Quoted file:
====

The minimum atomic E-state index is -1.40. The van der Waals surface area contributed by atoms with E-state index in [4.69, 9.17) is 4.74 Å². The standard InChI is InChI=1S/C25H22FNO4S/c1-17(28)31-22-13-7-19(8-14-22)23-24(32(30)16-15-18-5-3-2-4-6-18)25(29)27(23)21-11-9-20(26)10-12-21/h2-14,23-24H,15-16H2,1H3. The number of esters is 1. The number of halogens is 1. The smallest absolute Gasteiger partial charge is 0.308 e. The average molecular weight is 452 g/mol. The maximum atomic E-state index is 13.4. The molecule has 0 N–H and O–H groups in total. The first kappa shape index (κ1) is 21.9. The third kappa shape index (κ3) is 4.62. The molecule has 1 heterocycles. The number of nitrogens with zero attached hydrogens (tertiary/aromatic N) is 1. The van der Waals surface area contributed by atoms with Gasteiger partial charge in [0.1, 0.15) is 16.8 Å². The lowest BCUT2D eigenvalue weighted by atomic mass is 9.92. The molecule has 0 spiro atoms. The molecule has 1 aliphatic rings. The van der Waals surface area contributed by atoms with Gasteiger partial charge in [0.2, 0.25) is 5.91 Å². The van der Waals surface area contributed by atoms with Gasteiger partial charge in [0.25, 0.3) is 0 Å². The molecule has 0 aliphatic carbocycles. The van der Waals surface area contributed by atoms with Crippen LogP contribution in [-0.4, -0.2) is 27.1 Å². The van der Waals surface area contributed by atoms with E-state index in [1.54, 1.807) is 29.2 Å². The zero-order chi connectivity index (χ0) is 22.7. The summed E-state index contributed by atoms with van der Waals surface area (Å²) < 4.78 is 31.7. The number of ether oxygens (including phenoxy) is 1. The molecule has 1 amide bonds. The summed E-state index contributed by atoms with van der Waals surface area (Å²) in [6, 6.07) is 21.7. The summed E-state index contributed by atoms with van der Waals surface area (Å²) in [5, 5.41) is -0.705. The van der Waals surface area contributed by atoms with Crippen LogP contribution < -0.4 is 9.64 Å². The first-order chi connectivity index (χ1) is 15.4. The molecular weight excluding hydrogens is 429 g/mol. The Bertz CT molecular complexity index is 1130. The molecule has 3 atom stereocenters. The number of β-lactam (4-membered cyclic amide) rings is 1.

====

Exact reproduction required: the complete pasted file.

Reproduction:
The minimum atomic E-state index is -1.40. The van der Waals surface area contributed by atoms with E-state index in [4.69, 9.17) is 4.74 Å². The standard InChI is InChI=1S/C25H22FNO4S/c1-17(28)31-22-13-7-19(8-14-22)23-24(32(30)16-15-18-5-3-2-4-6-18)25(29)27(23)21-11-9-20(26)10-12-21/h2-14,23-24H,15-16H2,1H3. The number of esters is 1. The number of halogens is 1. The smallest absolute Gasteiger partial charge is 0.308 e. The average molecular weight is 452 g/mol. The maximum atomic E-state index is 13.4. The molecule has 0 N–H and O–H groups in total. The first kappa shape index (κ1) is 21.9. The third kappa shape index (κ3) is 4.62. The molecule has 1 heterocycles. The number of nitrogens with zero attached hydrogens (tertiary/aromatic N) is 1. The van der Waals surface area contributed by atoms with Gasteiger partial charge in [0.1, 0.15) is 16.8 Å². The lowest BCUT2D eigenvalue weighted by atomic mass is 9.92. The molecule has 0 spiro atoms. The molecule has 1 aliphatic rings. The van der Waals surface area contributed by atoms with Gasteiger partial charge in [0.2, 0.25) is 5.91 Å². The van der Waals surface area contributed by atoms with Gasteiger partial charge in [0.25, 0.3) is 0 Å². The molecule has 0 aliphatic carbocycles. The van der Waals surface area contributed by atoms with Crippen LogP contribution in [-0.4, -0.2) is 27.1 Å². The van der Waals surface area contributed by atoms with E-state index in [1.54, 1.807) is 29.2 Å². The zero-order chi connectivity index (χ0) is 22.7. The summed E-state index contributed by atoms with van der Waals surface area (Å²) < 4.78 is 31.7. The number of ether oxygens (including phenoxy) is 1. The molecule has 1 amide bonds. The summed E-state index contributed by atoms with van der Waals surface area (Å²) in [6, 6.07) is 21.7. The summed E-state index contributed by atoms with van der Waals surface area (Å²) in [5, 5.41) is -0.705. The van der Waals surface area contributed by atoms with Crippen LogP contribution < -0.4 is 9.64 Å². The first-order chi connectivity index (χ1) is 15.4. The molecular weight excluding hydrogens is 429 g/mol. The Bertz CT molecular complexity index is 1130. The molecule has 3 atom stereocenters. The number of β-lactam (4-membered cyclic amide) rings is 1.